Finn-Olaf Jones Official Website: Articles and Stories
  home | click here for articles | contact
 
Mar 09, 1998
Basket Cases - Forbes

TO PARAPHRASE TOLSTOY, ALL GOOD HOT-air balloon landings resemble each other. Each bad landing is bad in its own way.

The good landings, which occur more than 99.9% of the time, usually go something like this: your chase crew have successfully followed you in their van to the spot where you want to touch down. You toss them your rope, they brake the balloon's vertical motion and you bring the balloon down as gently as a glass of water. The locals stream out of their houses, offices and fields, and in their enthusiasm start setting up an impromptu feast of the best indigenous booze and goodies they can lay their hands on. You, the pilot, step nimbly from the basket, and are acclaimed by all as some sort of divine hero from the skies; Apollo descended from the heavens.

Then there are the bad landings.

The first time I ever crewed for a balloon, my pilot had a bad landing. Taking off in good weather with a tour group, he proceeded over a small forest with me and two other crew members tracking him from a van. We dutifully drove around to the other side of the forest and waited for him to emerge. The balloon did not appear. We tried reaching him over the CB radio, but got no response. With that special feeling of impending doom we sprang from the van and ran into the forest. Our worst fears were confirmed when we came across torn shreds of the balloon caught in the tree tops, as if giant pranksters had come in and t.p.'d the forest with an immense roll of Charmin.

We eventually found the passenger basket hanging listlessly from a tree, its cords wound around the branches like an octopus clutching for life. Crawling up the tree, we found the pilot soothing the rumpled and wounded passengers who were sprawled about the basket like dirty laundry. A freak wind had pressed the balloon down just as it was trying to gain altitude over the forest, and the balloon got caught in the trees.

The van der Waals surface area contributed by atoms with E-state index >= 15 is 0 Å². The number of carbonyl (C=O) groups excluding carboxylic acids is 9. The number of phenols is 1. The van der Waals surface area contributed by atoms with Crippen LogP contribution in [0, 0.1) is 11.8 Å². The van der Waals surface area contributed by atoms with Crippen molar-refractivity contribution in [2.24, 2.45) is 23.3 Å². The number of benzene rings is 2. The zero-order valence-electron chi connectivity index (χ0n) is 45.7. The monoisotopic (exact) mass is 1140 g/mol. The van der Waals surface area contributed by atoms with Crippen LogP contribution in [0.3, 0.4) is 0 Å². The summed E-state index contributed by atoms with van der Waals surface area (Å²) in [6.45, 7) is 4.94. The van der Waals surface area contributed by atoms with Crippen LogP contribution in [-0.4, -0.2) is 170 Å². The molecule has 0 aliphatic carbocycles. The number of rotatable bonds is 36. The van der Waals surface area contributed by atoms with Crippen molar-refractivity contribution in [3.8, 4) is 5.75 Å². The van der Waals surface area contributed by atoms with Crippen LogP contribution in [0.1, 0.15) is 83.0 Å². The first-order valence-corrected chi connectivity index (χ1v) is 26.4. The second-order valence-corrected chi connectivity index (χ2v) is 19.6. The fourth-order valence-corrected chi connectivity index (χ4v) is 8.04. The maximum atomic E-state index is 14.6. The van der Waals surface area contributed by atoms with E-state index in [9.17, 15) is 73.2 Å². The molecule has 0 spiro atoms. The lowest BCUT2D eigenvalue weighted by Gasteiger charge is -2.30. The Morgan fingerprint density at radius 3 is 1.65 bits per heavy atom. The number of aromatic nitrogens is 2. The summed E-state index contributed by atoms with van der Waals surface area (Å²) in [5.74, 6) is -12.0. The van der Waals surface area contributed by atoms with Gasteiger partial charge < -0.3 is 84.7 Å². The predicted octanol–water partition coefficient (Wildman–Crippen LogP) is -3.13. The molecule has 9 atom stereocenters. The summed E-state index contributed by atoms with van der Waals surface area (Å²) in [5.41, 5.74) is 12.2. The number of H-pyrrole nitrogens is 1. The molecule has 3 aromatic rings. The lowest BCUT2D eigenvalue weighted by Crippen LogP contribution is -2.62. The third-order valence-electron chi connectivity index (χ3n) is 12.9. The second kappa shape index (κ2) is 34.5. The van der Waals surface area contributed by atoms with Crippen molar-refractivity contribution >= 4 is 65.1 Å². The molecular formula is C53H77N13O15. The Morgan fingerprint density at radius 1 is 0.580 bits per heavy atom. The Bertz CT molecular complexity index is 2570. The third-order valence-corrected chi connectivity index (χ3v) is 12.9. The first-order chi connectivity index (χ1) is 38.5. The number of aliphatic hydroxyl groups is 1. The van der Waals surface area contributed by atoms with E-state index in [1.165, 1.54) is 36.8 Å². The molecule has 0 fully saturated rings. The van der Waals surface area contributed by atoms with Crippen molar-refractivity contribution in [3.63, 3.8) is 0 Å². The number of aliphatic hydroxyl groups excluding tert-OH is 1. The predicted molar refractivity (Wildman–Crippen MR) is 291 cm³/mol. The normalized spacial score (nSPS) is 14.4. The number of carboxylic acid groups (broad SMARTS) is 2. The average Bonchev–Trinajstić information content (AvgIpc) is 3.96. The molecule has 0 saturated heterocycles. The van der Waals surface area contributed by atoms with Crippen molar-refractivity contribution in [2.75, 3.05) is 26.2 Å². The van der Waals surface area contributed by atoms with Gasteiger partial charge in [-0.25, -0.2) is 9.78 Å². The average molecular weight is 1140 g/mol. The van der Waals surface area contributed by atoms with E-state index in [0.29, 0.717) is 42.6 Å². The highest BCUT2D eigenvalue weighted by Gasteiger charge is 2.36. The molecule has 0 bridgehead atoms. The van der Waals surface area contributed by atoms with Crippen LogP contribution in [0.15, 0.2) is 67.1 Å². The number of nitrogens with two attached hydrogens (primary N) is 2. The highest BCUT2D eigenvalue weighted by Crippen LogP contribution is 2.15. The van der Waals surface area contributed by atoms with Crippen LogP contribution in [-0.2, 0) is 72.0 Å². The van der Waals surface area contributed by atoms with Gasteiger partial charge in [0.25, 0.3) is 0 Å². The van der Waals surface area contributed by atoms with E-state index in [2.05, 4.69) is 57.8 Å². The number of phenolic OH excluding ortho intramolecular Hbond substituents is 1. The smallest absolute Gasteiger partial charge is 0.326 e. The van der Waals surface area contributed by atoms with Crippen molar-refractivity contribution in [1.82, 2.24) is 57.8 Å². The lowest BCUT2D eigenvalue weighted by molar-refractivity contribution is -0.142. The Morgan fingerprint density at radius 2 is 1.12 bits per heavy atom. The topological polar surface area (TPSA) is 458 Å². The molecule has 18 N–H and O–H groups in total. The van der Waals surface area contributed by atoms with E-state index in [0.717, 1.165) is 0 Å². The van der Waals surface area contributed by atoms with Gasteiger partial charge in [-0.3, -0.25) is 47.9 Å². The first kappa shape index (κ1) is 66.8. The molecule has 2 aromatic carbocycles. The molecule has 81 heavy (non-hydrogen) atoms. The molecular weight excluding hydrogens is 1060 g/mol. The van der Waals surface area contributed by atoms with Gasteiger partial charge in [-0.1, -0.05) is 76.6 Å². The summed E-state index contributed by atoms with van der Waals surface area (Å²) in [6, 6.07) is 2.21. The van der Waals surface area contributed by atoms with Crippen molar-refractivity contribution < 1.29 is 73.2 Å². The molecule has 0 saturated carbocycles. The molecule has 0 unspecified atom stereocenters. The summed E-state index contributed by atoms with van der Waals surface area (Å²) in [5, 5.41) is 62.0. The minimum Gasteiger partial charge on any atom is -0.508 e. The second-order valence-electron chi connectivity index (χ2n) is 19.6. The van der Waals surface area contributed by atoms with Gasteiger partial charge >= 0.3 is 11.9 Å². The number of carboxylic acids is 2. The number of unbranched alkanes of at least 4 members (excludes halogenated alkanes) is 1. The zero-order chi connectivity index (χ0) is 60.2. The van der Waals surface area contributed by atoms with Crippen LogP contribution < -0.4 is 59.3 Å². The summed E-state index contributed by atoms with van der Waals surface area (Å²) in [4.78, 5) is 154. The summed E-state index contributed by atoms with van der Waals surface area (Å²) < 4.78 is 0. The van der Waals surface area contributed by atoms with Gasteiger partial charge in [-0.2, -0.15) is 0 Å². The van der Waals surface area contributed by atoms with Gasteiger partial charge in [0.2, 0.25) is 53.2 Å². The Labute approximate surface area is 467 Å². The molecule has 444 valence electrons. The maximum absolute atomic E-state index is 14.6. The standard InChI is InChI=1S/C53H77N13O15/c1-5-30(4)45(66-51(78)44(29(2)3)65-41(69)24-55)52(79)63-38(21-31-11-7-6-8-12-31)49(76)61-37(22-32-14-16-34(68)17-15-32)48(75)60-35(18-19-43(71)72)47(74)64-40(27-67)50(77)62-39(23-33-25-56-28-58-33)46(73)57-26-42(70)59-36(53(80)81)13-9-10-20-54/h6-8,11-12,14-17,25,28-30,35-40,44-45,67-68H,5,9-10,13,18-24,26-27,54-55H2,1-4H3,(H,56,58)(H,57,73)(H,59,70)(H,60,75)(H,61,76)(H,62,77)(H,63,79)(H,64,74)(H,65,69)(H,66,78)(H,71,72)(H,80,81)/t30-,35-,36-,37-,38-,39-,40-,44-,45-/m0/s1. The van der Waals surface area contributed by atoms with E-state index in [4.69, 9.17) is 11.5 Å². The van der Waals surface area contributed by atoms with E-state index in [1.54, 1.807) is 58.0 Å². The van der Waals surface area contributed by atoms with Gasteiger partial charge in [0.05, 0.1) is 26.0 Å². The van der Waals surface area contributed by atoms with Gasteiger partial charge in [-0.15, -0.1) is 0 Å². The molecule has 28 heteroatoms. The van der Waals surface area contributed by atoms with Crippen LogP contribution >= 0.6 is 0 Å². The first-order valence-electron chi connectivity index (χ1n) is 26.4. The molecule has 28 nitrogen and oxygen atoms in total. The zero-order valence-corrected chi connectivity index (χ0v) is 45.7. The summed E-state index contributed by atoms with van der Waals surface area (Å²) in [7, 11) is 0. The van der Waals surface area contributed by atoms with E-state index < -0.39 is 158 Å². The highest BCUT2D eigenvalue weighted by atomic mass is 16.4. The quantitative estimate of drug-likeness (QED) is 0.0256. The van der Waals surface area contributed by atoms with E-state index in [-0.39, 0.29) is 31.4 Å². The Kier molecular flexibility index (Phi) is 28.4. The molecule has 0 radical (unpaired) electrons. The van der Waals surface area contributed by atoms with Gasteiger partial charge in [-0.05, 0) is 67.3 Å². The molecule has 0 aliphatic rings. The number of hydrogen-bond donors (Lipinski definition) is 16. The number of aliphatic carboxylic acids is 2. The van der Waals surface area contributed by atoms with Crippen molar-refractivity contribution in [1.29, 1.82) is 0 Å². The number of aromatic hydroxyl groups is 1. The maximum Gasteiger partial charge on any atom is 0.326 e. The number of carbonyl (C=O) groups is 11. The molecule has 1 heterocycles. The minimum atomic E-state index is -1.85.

Soon local firefighters were on the scene to help get people out of the basket. Casualties: two broken bones, a ruptured kidney and a dead balloon.

The pilot, it should be noted, was out flying the next day.

Balloon bums, like their brethren surf bums or ski bums, arise in the morning with the sole purpose of riding the forces of nature. The balloon bug bites hard; its victims will abandon marriages, mortgages and whatever indoor career prospects they might once have had to chase the air stream around the world.

But it's one thing to be a ski or surf bum, having only to maintain a fiberglass board or two to indulge your passion; a balloon bum needs more than tip money to stay afloat. By the time he's covered the cost of getting FAA balloon pilot accreditation, buying a balloon and related equipment, setting up a propane gas system, hiring a chase crew (or, more commonly, bribing them with booze and the promise of rides) and getting a vehicle large enough to transport everything, a balloon bum might regret he did not take up collecting Impressionist paintings as a hobby instead.

Unless you happen to be Richard Branson, the best chance of staying afloat long enough to be considered a true-blue bum is to hit the balloon tourism circuit. There are certain tribal gathering spots that are home to many balloon outfitters, such as Phoenix, Arizona, and the Masai Mara in Kenya for balloon safaris, or Italy, France and Germany for hot-air cultural tours.

Balloon bums spend their lives seeing the world from the best angles: the African bush from a few yards above lions skulking in the grass; the Loire castles from the middle of the moat or from atop their turrets; Monument Valley from near the summit of the Navajos' holy buttes, upon which tribal law forbids anyone to set foot. For these people, the globe is but a giant take-off site.